Town officials now hope to negotiate a sales price and buy the former Colonial Inn from its owners, but some are frustrated by the delay.
Dialogue with a new representative for owner Francis Henry has put off town plans to file eminent domain proceedings in Orange County Superior Court.
In October, the town board had voted unanimously to send Henry a letter of intent, the first step in a public taking of the 153 W. King St. property. Henry would then have 30 days to respond.
Thirty days came and went.
In December, Town Manager Eric Peterson said the town has four months (120 days) after filing for eminent domain, barring an injunction, to offer fair market value for the property.
But nothing has happened.
“I thought it would be 30 days from the ‘letter of intent,’ and then file and then there would be 120 days,” said Town Commissioner Evelyn Lloyd.
“It goes on and on and on … and we have investors that are interested in partnering with us,” she said. “But we can’t wait until the building goes further into decay.”
At the Feb. 8 town board meeting, the Development Finance Initiative of the UNC School of Government offered to assist with redeveloping the inn.
The board decided to not accept DFI’s proposal at that time, but to solicit other proposals until March 31.
Mayor Town Steven said the town needs to appraise the property which, after a meeting with Henry and power of attorney Dale Helsabeck, is now set for mid-March.
After the appraisal, the town hopes to negotiate a sales price, he said.
“A private sale would be financially better for everyone, but the lawyers,” Stevens said.
The change in the town’s strategy seems to hinge on Henry’s semi-new power of attorney.
“There is a new voice speaking for the owner of the Colonial Inn,” Hornik said of Hesalbeck.
“I think the town would like to avoid litigation if they can,” Hornik said. “It is worth waiting a little bit on the owners.”
“But,” he added, “The critical piece of information we are waiting on now is – what is the fair market value?”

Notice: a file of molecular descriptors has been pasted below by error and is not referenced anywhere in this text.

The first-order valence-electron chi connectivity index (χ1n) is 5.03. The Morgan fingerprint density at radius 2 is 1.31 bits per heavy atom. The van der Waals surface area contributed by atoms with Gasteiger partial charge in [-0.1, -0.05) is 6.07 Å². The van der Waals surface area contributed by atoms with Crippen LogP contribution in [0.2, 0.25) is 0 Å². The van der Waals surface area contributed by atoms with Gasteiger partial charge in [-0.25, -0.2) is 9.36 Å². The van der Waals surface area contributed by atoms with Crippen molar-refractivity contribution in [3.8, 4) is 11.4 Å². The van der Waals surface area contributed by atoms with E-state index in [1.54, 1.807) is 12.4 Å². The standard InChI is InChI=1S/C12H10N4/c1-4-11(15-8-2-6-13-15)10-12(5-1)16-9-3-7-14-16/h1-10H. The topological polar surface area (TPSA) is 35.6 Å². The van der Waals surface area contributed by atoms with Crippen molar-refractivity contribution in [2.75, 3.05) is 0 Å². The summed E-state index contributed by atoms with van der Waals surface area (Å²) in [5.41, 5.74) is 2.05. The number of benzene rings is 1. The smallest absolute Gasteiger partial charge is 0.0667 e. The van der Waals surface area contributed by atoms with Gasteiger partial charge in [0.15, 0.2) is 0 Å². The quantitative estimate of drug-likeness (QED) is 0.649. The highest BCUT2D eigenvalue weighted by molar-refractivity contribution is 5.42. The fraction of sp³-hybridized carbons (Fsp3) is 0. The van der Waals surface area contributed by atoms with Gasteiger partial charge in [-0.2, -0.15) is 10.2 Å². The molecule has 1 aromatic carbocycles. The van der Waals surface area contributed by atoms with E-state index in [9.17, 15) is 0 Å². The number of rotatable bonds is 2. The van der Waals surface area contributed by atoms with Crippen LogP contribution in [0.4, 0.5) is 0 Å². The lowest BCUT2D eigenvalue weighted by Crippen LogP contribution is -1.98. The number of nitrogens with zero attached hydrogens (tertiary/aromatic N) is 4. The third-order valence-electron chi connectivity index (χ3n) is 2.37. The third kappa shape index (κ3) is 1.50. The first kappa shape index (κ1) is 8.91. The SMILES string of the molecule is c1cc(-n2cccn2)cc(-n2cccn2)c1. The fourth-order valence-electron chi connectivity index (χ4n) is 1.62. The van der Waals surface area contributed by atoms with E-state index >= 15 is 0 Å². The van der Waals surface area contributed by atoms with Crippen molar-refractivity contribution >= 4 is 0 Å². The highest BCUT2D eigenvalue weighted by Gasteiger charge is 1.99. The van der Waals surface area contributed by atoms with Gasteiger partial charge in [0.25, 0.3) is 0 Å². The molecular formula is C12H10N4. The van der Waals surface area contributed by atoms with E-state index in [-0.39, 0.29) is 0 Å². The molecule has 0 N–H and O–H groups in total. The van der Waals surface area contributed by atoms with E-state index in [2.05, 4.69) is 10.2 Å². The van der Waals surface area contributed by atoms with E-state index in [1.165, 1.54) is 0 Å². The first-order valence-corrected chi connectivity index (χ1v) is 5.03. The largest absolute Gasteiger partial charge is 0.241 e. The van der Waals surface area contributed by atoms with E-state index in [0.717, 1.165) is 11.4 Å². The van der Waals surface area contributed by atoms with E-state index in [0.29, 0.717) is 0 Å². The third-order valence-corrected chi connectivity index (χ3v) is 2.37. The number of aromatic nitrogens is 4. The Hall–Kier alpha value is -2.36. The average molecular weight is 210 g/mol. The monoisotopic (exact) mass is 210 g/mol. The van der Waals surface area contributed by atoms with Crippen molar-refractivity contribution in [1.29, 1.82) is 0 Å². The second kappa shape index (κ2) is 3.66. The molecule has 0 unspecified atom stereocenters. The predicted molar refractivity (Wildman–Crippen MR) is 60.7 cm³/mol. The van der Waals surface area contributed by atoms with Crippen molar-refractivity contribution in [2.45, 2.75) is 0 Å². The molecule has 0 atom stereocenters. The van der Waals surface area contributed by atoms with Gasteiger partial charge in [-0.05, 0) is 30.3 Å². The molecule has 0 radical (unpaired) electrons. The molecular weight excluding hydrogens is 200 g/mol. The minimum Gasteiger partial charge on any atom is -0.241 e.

According to Chapel Hill attorney Isaac Thorp, only the N.C. Department of Transportation may enter private property before an eminent domain suit has been filed.
Before August 15, 2006, municipal condemnors had similar strength, but now they are authorized to “enter upon any lands, but not structures to make surveys, appraisals etc.”
In other words, they cannot enter the building without the owner’s consent.
“We have done this dance before in the 12-year history of the Colonial Inn situation,” said former town board member Eric Hallman. “These are delaying tactics … We got it to the second yard line, and there it sits.”
In the meantime, construction on a new roof the inn’s owners have said they are planning has yet to commence.
“I keep checking,” Lloyd said. “On my way to work, during the day and one the way home … I look out for it.
“They are not working on the roof.”
The town of Hillsborough is accepting proposals through March 31 from firms or individuals to provide pre-development assistance to the town and to assist in attracting private investment in the property at 153 W. King St. (the former Colonial Inn). Proposals should include what services are offered; experience of the individual, team or firm with similar projects; an approximate schedule; and the anticipated fee. Email to Margaret.firstname.lastname@example.org